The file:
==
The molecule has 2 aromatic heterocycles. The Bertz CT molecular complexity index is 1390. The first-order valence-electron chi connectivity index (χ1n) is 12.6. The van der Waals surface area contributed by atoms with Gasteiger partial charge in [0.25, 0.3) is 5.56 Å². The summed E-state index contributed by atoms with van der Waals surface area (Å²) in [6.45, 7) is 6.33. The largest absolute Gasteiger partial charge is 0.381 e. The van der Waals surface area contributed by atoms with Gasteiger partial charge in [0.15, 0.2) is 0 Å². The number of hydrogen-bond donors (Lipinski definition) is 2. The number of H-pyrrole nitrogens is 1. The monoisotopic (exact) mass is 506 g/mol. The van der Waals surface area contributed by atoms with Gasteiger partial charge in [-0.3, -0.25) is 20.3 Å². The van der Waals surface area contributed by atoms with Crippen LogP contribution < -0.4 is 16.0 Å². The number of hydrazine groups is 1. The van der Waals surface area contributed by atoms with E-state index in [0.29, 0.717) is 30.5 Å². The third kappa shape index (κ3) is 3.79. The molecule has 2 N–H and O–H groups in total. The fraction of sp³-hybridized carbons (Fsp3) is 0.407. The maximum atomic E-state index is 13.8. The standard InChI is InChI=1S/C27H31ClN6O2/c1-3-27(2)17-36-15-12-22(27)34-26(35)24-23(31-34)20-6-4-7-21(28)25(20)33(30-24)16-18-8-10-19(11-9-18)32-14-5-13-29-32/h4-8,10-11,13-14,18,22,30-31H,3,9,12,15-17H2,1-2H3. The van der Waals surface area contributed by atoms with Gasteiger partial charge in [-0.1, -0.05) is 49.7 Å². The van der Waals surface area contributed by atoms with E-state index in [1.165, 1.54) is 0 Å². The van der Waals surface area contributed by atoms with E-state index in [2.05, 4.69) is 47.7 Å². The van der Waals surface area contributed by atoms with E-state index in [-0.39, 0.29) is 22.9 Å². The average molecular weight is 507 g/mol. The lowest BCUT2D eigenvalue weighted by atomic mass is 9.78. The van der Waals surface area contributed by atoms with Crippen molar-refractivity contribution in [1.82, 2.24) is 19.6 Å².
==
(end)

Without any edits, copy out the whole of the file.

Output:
The molecule has 2 aromatic heterocycles. The Bertz CT molecular complexity index is 1390. The first-order valence-electron chi connectivity index (χ1n) is 12.6. The van der Waals surface area contributed by atoms with Gasteiger partial charge in [0.25, 0.3) is 5.56 Å². The summed E-state index contributed by atoms with van der Waals surface area (Å²) in [6.45, 7) is 6.33. The largest absolute Gasteiger partial charge is 0.381 e. The van der Waals surface area contributed by atoms with Gasteiger partial charge in [0.15, 0.2) is 0 Å². The number of hydrogen-bond donors (Lipinski definition) is 2. The number of H-pyrrole nitrogens is 1. The monoisotopic (exact) mass is 506 g/mol. The van der Waals surface area contributed by atoms with Gasteiger partial charge in [-0.3, -0.25) is 20.3 Å². The van der Waals surface area contributed by atoms with Crippen LogP contribution < -0.4 is 16.0 Å². The number of hydrazine groups is 1. The van der Waals surface area contributed by atoms with E-state index in [0.29, 0.717) is 30.5 Å². The third kappa shape index (κ3) is 3.79. The molecule has 2 N–H and O–H groups in total. The fraction of sp³-hybridized carbons (Fsp3) is 0.407. The maximum atomic E-state index is 13.8. The standard InChI is InChI=1S/C27H31ClN6O2/c1-3-27(2)17-36-15-12-22(27)34-26(35)24-23(31-34)20-6-4-7-21(28)25(20)33(30-24)16-18-8-10-19(11-9-18)32-14-5-13-29-32/h4-8,10-11,13-14,18,22,30-31H,3,9,12,15-17H2,1-2H3. The van der Waals surface area contributed by atoms with Gasteiger partial charge in [-0.1, -0.05) is 49.7 Å². The van der Waals surface area contributed by atoms with E-state index in [1.165, 1.54) is 0 Å². The van der Waals surface area contributed by atoms with E-state index in [2.05, 4.69) is 47.7 Å². The van der Waals surface area contributed by atoms with E-state index in [-0.39, 0.29) is 22.9 Å². The average molecular weight is 507 g/mol. The lowest BCUT2D eigenvalue weighted by atomic mass is 9.78. The van der Waals surface area contributed by atoms with Crippen molar-refractivity contribution in [1.82, 2.24) is 19.6 Å².